Purpose Childhood tuberculosis disease is difficult to diagnose and manage and is an under-recognised cause of morbidity and mortality. Reported data from Canada do not focus on childhood tuberculosis or capture key epidemiologic, clinical and microbiologic details. The purpose of this study was to assess demographics, presentation and clinical features of childhood tuberculosis in Canada.
Methods We conducted prospective surveillance from 2013 to 2016 of over 2700 paediatricians plus vertical tuberculosis programmes for incident tuberculosis disease in children younger than 15 years in Canada using the Canadian Paediatric Surveillance Program (CPSP).
Results In total, 200 cases are included in this study. Tuberculosis was intrathoracic in 183 patients of whom 86% had exclusively intrathoracic involvement. Central nervous system tuberculosis occurred in 16 cases (8%). Fifty-one per cent of cases were hospitalised and 11 (5.5%) admitted to an intensive care unit. Adverse drug reactions were reported in 9% of cases. The source case, most often a first-degree relative, was known in 73% of cases. Fifty-eight per cent of reported cases were Canadian-born Indigenous children. Estimated study rates of reported cases (per 100 000 children per year) were 1.2 overall, 8.6 for all Indigenous children and 54.3 for Inuit children.
Conclusion Childhood tuberculosis may cause significant morbidity and resource utilisation. Key geographies and groups have very high incidence rates. Elimination of childhood tuberculosis in Canada will require well-resourced community-based efforts that focus on these highest risk groups.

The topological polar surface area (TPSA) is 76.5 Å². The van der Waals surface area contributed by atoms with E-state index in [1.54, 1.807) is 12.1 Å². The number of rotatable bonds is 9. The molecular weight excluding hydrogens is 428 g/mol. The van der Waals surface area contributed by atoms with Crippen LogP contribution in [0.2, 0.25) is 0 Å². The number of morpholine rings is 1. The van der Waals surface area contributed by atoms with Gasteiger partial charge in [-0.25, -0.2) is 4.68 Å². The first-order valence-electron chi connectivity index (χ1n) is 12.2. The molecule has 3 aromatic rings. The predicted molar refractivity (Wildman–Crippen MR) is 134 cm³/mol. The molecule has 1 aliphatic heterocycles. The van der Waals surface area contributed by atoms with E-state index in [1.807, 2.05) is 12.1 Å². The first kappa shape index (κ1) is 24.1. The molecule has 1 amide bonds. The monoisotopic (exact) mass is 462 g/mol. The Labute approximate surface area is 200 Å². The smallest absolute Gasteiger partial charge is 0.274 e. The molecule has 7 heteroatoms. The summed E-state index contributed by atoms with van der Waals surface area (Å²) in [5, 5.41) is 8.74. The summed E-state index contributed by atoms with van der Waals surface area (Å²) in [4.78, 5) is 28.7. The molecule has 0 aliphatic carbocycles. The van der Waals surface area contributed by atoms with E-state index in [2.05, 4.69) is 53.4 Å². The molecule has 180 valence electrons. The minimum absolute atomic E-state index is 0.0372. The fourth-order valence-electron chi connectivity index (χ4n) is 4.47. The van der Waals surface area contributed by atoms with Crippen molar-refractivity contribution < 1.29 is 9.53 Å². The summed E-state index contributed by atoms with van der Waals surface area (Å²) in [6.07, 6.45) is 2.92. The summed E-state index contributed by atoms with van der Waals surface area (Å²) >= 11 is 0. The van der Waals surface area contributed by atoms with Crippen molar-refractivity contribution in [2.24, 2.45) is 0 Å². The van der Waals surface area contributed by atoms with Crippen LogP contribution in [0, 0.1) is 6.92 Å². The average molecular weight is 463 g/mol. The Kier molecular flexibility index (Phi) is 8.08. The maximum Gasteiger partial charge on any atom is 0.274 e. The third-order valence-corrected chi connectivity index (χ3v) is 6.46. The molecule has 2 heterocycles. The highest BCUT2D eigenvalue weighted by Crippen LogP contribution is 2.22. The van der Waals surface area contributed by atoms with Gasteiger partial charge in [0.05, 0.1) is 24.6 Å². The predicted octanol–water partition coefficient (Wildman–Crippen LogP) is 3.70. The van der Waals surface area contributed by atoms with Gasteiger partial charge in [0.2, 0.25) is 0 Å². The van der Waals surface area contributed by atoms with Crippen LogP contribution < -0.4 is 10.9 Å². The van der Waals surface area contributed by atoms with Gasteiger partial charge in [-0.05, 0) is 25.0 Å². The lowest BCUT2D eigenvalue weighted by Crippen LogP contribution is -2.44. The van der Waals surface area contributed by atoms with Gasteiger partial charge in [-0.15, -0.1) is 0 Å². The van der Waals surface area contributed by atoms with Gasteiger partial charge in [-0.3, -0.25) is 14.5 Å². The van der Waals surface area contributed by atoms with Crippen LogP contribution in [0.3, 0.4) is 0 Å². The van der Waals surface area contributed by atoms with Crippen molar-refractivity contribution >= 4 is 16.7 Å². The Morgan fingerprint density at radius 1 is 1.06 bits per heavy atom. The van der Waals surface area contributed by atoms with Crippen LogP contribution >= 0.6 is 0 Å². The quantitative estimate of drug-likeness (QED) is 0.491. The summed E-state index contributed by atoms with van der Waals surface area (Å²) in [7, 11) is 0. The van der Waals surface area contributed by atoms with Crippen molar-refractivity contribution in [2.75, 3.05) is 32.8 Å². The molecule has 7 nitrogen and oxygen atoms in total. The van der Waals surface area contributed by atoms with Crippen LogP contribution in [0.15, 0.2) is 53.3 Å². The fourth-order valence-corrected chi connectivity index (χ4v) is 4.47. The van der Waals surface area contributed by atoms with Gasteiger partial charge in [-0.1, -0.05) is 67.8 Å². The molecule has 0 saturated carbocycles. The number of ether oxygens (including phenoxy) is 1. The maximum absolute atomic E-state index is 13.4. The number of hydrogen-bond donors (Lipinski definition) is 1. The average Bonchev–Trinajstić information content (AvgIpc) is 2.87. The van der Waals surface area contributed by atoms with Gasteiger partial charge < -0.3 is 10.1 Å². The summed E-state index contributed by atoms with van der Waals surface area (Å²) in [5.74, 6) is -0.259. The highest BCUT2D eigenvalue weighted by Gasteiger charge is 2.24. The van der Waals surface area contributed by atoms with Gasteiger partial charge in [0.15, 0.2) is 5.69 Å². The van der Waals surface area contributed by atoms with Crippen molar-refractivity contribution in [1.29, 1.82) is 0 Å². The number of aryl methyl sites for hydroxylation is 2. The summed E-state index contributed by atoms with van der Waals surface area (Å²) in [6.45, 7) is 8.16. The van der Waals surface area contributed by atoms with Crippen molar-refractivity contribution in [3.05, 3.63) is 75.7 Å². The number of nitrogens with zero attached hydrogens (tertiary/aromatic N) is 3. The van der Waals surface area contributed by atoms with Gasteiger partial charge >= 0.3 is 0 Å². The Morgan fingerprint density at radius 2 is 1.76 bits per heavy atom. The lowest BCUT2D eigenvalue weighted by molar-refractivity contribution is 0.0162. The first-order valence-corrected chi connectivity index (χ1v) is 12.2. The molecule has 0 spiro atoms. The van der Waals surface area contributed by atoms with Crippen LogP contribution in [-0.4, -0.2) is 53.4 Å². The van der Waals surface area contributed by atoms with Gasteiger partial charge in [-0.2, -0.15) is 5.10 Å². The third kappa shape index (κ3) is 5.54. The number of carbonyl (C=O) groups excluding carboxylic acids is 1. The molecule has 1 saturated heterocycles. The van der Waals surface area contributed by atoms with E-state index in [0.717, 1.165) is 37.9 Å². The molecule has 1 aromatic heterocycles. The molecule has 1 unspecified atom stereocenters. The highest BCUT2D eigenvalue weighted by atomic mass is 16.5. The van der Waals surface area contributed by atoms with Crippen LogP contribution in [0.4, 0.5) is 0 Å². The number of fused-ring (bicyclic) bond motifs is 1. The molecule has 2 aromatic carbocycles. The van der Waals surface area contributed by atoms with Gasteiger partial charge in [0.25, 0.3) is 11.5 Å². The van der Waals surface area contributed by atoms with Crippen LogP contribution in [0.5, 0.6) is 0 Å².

- data collection
Data availability statement
Data are available upon reasonable request.
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Contributors SKM and IK conceived the study and wrote the original protocol. SKM wrote the first draft of the manuscript. RJPG conducted statistical analyses. All authors played a role in data collection, critically revised the manuscript and approved the final version.
Funding This work was funded by the Public Health Agency of Canada through the Canadian Paediatric Surveillance Program and a grant from Pediatric Consultants, Hospital for Sick Children. SKM was the recipient of a Career Development Award from the Canadian Child Health Clinician Scientist Program (CCHCSP). RJPG received funding from the SickKids Social Pediatrics Program.
Competing interests JML holds the CIHR-GSK Chair in Pediatric Vaccinology at Dalhousie University.
Provenance and peer review Not commissioned; externally peer reviewed.
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